Here’s what you’ll need to set up your dog’s first aid kit.

Pet first-aid kits are just like human first-aid kits with some added, pet specific items. It’s important for any pet owner to have a well-stocked pet first-aid kit and know how to use it. Look for a Pet First-Aid and CPR class offered in your area to learn how to use your pet specific kit. Knowing pet first-aid can make, or break a successful outcome in case of an emergency.The contents of any pet first-aid kit should fit easily into a small, sturdy, carrying case and ideally should be located in your home, in your car and if you hike with your pet, make a kit that fits into a fanny pack or back pack that can be carried with you easily.

The contents of all pet first-aid kits can be broken down into just 4 categories. Under each category I have listed the essential items that should be included in your kit, for your pet.  All of these items are easy to come by and a good kit can be put together for about $25 if you’re a frugal shopper.

Dressings and Bandages:

  • Gauze pads and 1 gauze roll. Individually wrapped sanitary napkin for bleeding wounds, sterile non-stick pads, Q-tips.
  • Adhesive tape (1” roll), or self-adhesive bandage wrap
  • Betadine solution – small amount in water tight container
  • Non-latex exam gloves


  • Digital thermometer (check batteries twice yearly)
  • Small Scissors – blunt tipped
  • Tweezers – for removing slivers, foxtails, ticks, etc.
  • Syringe – Large for flushing wounds. Small for administering medications
  • Toenail clippers appropriate for your pet, in case of nail injury.

Ointments, Disinfectants and Medications:

  • Styptic powder for bleeding nail injuries
  • Antihistamine – Benadryl – Know your pets dose and label each dose for each pet. Ask your veterinarian about dosing.
  • Triple antibiotic ointment
  • Hydrogen Peroxide 3% – Know your pets dose so that when called for to induce vomiting following ingestion of toxin you are ready to give the right amount. Always call poison control BEFORE inducing vomiting. In small watertight container. Not for wound cleansing.
  • Chemical Ice Pack – Strains and sprains
  • Non-Steroidal Anti-Inflammatory Drug– Pain and swelling associated with severe trauma. Do not give human products. Ask your vet for appropriate medication and dosing for your pets. Not for cats!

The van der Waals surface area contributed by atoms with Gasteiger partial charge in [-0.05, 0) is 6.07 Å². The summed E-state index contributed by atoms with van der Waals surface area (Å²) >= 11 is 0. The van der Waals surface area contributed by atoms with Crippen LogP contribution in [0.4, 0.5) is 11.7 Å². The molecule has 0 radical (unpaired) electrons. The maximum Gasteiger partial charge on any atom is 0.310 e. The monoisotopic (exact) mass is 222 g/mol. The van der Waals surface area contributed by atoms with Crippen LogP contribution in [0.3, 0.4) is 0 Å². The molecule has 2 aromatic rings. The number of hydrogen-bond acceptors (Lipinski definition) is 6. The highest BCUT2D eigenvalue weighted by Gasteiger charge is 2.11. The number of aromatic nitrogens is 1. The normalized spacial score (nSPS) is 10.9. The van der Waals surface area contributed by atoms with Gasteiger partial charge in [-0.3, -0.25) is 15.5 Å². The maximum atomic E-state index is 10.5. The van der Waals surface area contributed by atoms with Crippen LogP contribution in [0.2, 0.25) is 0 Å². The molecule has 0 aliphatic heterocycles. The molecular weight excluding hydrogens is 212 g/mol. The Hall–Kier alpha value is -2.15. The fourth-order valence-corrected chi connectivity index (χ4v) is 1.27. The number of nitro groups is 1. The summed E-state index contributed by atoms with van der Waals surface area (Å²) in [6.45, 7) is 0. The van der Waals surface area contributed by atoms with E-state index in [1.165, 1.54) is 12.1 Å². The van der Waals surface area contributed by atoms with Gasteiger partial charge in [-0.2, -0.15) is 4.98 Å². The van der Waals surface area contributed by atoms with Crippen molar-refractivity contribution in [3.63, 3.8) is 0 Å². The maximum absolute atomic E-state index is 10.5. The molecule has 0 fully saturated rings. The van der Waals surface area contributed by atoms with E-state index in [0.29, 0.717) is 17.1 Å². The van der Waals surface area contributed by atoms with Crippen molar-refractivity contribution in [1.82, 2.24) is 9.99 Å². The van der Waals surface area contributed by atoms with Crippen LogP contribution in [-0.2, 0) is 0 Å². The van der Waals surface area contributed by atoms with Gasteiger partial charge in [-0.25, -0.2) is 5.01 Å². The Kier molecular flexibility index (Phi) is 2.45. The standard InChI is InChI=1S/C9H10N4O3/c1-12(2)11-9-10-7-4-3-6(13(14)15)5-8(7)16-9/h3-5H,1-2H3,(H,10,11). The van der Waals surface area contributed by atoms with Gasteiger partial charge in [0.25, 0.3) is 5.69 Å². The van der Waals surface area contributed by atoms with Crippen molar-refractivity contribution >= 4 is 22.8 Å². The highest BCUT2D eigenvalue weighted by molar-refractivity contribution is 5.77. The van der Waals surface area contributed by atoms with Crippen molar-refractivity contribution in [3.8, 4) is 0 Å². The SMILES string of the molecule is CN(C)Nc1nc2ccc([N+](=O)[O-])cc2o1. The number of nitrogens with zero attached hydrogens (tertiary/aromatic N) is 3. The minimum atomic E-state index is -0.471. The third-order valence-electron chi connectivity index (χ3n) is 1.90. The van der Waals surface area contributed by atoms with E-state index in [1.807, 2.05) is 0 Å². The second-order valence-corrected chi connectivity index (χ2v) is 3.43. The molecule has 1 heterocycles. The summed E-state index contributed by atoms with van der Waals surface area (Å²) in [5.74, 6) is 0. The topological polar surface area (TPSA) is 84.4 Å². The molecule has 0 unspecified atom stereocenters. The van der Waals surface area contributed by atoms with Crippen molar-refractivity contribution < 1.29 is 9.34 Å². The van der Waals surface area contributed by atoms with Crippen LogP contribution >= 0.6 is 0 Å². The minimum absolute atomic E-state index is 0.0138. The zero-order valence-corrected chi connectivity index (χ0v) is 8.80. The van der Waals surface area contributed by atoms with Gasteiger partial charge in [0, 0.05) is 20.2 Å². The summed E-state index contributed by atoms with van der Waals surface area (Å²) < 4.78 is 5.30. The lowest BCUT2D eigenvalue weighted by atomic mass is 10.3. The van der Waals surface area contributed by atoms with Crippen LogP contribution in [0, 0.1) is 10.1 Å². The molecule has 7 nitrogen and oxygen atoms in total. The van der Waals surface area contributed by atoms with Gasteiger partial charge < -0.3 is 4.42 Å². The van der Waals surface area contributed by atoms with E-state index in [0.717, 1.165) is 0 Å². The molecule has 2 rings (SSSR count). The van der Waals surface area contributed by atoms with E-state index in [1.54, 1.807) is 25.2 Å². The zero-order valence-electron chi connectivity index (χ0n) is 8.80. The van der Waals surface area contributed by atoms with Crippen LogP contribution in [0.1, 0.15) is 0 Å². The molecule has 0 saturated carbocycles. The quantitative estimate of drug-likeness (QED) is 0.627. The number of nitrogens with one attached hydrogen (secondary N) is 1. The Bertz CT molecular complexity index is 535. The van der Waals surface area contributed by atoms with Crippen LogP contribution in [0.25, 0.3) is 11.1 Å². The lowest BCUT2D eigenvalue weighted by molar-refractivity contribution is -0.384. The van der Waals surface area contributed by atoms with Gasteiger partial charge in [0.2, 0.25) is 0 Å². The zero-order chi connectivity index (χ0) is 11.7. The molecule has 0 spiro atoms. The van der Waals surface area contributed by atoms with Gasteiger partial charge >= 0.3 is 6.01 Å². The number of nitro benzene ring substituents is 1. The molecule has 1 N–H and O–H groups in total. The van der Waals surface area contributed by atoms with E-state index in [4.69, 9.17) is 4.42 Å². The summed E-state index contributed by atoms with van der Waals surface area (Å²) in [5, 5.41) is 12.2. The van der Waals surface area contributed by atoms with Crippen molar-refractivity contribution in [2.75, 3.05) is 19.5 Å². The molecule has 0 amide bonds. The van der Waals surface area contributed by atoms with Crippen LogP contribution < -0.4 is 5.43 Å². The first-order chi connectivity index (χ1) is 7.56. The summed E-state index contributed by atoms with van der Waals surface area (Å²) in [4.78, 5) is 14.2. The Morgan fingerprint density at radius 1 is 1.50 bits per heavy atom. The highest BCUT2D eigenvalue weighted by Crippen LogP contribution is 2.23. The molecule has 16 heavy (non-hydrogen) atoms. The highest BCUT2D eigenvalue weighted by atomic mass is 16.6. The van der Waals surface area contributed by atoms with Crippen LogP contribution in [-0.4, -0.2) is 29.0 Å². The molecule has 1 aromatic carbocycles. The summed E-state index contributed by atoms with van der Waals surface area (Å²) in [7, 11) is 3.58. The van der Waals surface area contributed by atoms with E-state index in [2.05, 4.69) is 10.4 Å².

• Saline flush for irrigating wounds – can be found with contact lens items at any store.

Equipment and Supplies:

  • Slip leash
  • Muzzle – sized for your pet for everyone’s safety when any animal is in pain
  • Needle nose pliers for cutting wire and extracting fish hooks
  • Penlight – For visualizing the back of the throat
  • Space blanket – For shock
  • Towel or blanket – For restraint of cats and small dogs
  • Emergency phone numbers: Pet Poison Hotline, Emergency Vet Clinic, Police

 Crucial Tip: Keep a list of pet emergency contact numbers & your pets vital statistics (including that dosage information mentioned earlier) by your home phone, and in your cell phone, and in your first aid kit.

Nothing can replace having a well-stocked pet first-aid kit on hand in times of animal emergencies. Quick, confident action greatly increases the possibility of a successful outcome for your pet in any emergency.

Here’s your action plan:

  1. Find a good first aid kit online and order it (compare their itemized list with the above recommendations and purchase any missing items) Alternatively, you could put together your own.
  2. Check with your Vet and get all dose information and your dog’s basic vitals, as well as get your local emergency contact numbers, to keep in your kit.
  3. Condition your dog to regular first aid handling procedures so they’re a good patient.
  4. Relax with the peace of mind that you are prepared for an emergency with your dog and the likelihood of a good outcome for your pet just went up! Nice work!

Get a kit, make a plan, be prepared!


A Note from Sean

I wanted to take a moment to thank Lynn for being our first guest blog author at The Dog’s Way Blog. Lynn Russell is a Licensed Veterinary Technician with 25 years experience in mostly small animal emergency medicine, internal medicine and oncology. She graduated from Pierce College in Tacoma, WA. in 1991 and has worked at Washington State University and the University of Missouri in their veterinary teaching hospitals. She has helped start two veterinary practices and was instrumental in starting a Veterinary Technology program at a regional community college. Currently Lynn has her own business providing in-home veterinary nursing assistance and she teaches classes in Pet First Aid and CPR in Whatcom, Skagit and Island counties.


Lynn will be posting several articles on Pet medical care and Lynn is an upcoming guest on The Dog’s Way Podcast.  I know you and your dogs (and cats!) will truly benefit from the vast experience and information that Lynn has to offer.  You can find out more about Lynn at her website:

Thanks again Lynn!